An allergy is a hypersensitive immune response by the body to a substance it comes into contact with. Symptoms can be expressed through the respiratory system (coughing, inflammation, difficulty breathing), skin (eczema, dermatitis), digestive system (diarrhoea, gas, abdominal pain), nose and eyes (conjunctivitis, runny nose, sneezing)
The cause of an allergy can vary dramatically from person to person depending on their personal microbiome. Factors such as diet, lifestyle, geographic location and genetics all can trigger an allergic response. Common allergens are pollen, dust mites, mould, animal hair, insect stings, food (particularly wheat, dairy, peanuts and soy) and various drugs.
As the use of different pesticides, fertilisers, pollutants, pharmaceuticals and chemical compounds make their way into our lives more and more allergies are on the rise, particularly amongst children. Nutrition is a powerful tool in supporting the immune system and reducing inflammatory responses, particularly in food allergies.
The consumption of antioxidant-rich foods, particularly those high in vitamin C, A and beta carotene, is directly linked to healthy immune function. In addition, anti-inflammatories such as ginger, turmeric, omega-3 rich foods including chia seeds and dark-leafy greens can all help alleviate the symptoms of an allergic reaction.
Another important consideration in combatting an allergy, particularly one resulting from food sensitivity, is gut flora. Many intestinal bacteria, such as clostridia, can prevent sensitisation to allergens. Other probiotics replenish the intestinal wall and help prevent ‘leaky gut syndrome’, a primary cause in allergic responses. To increase gut flora, add more probiotics to your diet through the consumption of fermented foods and high-quality raw yoghurt.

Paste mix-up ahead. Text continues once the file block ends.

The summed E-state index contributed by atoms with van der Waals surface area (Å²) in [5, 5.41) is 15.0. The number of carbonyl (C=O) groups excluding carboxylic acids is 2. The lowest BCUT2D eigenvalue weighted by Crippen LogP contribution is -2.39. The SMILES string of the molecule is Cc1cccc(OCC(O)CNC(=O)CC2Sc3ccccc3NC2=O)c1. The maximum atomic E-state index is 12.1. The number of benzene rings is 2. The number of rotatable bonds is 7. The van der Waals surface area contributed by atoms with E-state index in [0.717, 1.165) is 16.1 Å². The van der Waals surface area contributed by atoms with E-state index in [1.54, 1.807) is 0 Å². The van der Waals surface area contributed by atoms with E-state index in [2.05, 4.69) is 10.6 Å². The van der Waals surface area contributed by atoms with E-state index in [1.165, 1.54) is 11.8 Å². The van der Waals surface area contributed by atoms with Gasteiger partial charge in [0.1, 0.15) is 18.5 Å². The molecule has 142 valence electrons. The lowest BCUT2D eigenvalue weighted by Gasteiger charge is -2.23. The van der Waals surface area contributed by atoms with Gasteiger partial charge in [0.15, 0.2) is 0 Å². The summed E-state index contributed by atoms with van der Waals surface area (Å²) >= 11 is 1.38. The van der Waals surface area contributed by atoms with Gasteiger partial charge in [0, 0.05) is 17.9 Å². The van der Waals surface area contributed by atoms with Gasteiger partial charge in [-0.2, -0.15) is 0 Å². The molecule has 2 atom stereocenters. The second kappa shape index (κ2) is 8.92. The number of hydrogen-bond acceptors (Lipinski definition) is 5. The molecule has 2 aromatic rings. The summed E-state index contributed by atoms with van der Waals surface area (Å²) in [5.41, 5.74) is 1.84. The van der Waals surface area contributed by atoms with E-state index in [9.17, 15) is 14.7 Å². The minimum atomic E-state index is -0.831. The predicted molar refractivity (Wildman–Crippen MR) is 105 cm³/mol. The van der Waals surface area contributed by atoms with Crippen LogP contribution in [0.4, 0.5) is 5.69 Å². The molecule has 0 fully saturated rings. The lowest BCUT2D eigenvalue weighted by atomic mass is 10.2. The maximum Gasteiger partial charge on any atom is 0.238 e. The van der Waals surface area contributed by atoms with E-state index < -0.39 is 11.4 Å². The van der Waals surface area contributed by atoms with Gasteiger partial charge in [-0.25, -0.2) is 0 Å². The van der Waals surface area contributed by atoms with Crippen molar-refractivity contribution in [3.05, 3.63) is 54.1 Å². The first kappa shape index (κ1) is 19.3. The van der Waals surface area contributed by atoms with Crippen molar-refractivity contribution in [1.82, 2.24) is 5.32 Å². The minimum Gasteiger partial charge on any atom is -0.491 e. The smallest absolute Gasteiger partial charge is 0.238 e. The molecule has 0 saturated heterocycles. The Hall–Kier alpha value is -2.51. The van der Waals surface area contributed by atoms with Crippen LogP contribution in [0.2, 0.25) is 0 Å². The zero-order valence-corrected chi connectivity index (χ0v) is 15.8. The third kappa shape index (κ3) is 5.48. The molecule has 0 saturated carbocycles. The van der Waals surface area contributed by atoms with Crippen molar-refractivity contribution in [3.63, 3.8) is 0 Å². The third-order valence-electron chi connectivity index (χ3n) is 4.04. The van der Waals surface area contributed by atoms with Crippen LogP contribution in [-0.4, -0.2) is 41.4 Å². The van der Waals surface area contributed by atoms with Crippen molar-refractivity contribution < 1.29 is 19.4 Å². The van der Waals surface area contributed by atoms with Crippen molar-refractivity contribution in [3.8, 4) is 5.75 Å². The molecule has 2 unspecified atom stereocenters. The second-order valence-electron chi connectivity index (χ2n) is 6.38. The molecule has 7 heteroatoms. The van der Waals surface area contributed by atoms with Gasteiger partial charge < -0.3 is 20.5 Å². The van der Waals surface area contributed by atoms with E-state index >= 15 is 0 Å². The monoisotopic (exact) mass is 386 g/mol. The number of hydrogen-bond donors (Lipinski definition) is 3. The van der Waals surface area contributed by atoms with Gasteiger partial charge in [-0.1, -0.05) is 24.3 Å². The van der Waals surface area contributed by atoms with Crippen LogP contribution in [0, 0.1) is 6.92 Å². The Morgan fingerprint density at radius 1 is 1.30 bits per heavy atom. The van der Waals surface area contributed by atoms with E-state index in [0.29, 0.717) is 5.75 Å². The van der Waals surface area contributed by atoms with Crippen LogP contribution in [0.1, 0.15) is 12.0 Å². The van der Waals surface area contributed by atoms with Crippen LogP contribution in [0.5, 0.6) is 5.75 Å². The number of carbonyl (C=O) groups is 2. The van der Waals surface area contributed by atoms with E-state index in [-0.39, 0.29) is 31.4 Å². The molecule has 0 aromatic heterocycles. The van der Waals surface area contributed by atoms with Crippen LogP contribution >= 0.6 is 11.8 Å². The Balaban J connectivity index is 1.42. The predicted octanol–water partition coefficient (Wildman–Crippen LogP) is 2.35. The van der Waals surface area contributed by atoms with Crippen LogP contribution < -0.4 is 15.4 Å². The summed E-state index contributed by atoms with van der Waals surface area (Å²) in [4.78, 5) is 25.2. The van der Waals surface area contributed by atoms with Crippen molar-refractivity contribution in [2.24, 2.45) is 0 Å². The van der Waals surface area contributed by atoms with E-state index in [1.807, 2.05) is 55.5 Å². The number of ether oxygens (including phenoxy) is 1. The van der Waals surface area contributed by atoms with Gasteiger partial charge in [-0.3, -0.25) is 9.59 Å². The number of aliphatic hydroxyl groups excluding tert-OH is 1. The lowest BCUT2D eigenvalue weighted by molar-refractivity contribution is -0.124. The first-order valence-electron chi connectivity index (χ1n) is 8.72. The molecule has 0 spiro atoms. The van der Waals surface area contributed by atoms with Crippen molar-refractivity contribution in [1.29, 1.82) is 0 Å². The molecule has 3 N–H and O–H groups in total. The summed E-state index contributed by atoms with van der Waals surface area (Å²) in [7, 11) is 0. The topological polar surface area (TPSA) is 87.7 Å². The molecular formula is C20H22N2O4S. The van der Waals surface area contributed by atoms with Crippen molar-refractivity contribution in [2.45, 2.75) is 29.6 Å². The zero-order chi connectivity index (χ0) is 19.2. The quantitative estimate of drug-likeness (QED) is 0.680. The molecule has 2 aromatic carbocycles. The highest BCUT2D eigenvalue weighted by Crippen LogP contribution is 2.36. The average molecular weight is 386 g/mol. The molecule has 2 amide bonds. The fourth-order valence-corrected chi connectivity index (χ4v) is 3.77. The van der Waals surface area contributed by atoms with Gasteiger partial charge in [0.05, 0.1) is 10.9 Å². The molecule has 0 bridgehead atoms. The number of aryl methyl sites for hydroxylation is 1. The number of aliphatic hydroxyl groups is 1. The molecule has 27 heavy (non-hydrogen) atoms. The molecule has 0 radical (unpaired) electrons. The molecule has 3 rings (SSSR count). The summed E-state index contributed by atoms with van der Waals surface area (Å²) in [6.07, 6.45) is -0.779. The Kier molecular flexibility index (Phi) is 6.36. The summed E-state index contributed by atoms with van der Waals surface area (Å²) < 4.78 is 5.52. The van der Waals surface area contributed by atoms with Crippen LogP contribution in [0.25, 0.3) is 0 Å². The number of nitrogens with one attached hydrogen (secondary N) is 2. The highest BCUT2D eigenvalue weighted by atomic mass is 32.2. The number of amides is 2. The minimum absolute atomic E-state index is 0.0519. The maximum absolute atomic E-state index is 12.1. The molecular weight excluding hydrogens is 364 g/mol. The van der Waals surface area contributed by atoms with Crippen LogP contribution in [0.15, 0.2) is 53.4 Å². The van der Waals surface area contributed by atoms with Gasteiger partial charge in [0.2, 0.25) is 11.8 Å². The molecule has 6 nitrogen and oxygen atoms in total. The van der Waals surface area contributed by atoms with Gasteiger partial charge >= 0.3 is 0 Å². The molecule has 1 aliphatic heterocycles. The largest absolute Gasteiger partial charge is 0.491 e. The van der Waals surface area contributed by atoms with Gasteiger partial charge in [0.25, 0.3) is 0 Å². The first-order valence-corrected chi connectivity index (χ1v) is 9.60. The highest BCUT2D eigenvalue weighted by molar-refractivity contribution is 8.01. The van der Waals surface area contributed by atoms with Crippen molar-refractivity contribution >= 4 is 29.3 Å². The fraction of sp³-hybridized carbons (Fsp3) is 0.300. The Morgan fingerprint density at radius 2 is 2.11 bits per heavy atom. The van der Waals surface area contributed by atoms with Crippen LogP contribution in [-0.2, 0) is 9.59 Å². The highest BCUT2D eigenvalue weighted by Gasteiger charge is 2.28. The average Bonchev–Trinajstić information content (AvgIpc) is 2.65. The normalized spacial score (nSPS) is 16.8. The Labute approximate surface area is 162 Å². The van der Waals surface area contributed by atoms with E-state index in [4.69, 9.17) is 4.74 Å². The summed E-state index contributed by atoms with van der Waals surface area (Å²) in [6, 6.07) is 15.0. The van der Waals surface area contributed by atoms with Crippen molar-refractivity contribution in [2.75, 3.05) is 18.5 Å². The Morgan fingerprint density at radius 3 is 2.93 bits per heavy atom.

It is also important to avoid the consumption of processed grains (particularly those containing gluten) and sugar, as these damage the internal microflora and promote the growth of pathogenic yeast in the body. Genetically engineered foods, conventionally-raised meats and animal products are also best left alone, as they contain harmful antibiotics, hormones and microbes that can exacerbate the symptoms of an allergy. If you want to include animal products in your diet, be sure to choose organic, grass-fed and reputable sources.
If you are susceptible to allergies, try adding bee pollen to you diet. This is a natural superfood that has a powerful anti-inflammatory effect on the body.
A person’s microbiome can be drastically affected by a variety of environmental and lifestyle choices. The use of pharmaceuticals such as antibiotics, anti-inflammatory drugs and proton pump inhibitors all have a negative impact on the internal flora of the body.
Where you live can also have an impact. Inhabitants of large cities tend to be more at risk of developing an allergy to pollutants, whereas those who live in agricultural areas may experience pollen allergies or reactions to pesticides and fertilisers. That said, it is commonly believed that spending time outdoors is one of the best ways to alleviate allergies. A brisk walk in nature, breathing fresh air, can alleviate stress and build immunity.
Keeping the home clean, and free from mould and dust mites is also important. Be sure to use natural cleaning products, as ones containing chemicals can also spark allergies.
Finally, avoid drinking chlorinated tap water, as this can kill healthy intestinal bacteria.
- Animal hair
- Fermented foods
- Dark, leafy greens
- Flaxseed oil
- Bee pollen
- Processed grains
- Refined sugar
- Chlorinated tap water
- Chemical household cleaners
- Genetically engineered crops
- Conventionally-produced meat and animal products